Tuesday, February 9, 2010

puzzle piece hands.

I forgot my lunch today, which is only relevant in that I ended up grabbing a fast food sandwich instead. Sitting in the booth I noticed an elderly couple at a table across the row. They were sitting together on the same side of the table like a pair of dating teenagers. Smiling at each other. Sharing their meals with weathered hands linked together on the table between them. Laughing at their conversation. Perhaps at a new snippet about something that happened just this morning but I'd imagine after a lifetime together it is just as likely a story they have laughed at together a thousand times.

You could see they were in love.

You could see they were happy.

You could see they would rather sit together on the same side of that wobbly table than be anywhere else apart.

I wanted my camera. I wanted to capture the joy on their faces and the love in their eyes. I wanted to zoom in on their aged hands so comfortably linked together like the pieces of a perfect puzzle. I wanted to hear the stories about all the joy and sadness and work those hands had been through together. I thought about my friend Sarah's recent post about the camera in her head and, not for the first time, I longed for the camera in my head. But alas, they finished their meal and I still was without a camera. On shaky legs she stood from the table. In a move as natural as breathing, he steadied her with his hand under her arm and they shuffled together towards the door.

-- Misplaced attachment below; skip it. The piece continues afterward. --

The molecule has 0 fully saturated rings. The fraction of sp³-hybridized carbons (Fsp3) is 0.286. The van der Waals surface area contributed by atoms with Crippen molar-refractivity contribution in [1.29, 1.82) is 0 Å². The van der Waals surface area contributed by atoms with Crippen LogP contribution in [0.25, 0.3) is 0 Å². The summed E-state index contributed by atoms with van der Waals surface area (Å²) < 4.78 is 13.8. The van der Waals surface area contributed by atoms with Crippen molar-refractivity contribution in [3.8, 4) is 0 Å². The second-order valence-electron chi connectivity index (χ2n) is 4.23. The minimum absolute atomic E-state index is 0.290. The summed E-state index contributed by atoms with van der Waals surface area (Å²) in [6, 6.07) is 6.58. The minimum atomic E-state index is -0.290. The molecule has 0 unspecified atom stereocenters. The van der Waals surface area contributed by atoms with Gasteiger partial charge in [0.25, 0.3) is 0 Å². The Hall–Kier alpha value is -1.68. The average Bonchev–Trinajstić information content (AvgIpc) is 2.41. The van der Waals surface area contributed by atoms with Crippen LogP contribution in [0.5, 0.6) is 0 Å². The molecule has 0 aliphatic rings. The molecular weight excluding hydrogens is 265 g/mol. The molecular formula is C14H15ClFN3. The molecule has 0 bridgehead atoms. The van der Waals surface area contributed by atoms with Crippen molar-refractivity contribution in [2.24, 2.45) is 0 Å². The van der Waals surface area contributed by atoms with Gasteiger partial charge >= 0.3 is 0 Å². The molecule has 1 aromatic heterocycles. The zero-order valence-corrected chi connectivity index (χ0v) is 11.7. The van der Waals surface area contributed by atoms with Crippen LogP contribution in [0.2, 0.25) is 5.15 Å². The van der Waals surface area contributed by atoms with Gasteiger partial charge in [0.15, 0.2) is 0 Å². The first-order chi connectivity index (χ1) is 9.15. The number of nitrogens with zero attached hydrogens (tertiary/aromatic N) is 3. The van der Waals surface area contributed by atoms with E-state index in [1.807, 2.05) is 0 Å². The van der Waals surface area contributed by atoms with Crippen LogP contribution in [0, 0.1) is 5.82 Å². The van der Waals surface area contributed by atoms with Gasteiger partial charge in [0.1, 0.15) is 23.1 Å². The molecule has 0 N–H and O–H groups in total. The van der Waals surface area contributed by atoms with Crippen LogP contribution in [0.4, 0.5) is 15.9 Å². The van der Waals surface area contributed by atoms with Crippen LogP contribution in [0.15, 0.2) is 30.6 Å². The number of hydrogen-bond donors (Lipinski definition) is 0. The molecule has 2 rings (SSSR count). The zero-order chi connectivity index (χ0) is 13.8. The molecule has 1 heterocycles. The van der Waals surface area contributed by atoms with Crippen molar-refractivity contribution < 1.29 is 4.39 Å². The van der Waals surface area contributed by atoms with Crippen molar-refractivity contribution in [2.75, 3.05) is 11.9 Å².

I do not know their names. I do not know their story. But I thank them. For reminding me today that all the day-to-day living is what brings us from "I do" to sharing a million cups of coffee at a wobbly table in a fast food restaurant. For reminding me that even after "I do" it is important to choose to sit on the same side of the table and to look at each other with eyes that leave no doubt of your love for one another. I thank them for reminding me that sharing all the work and joy and sadness of life is what makes those hands fit together so perfectly.

I am really glad that I forgot my lunch.

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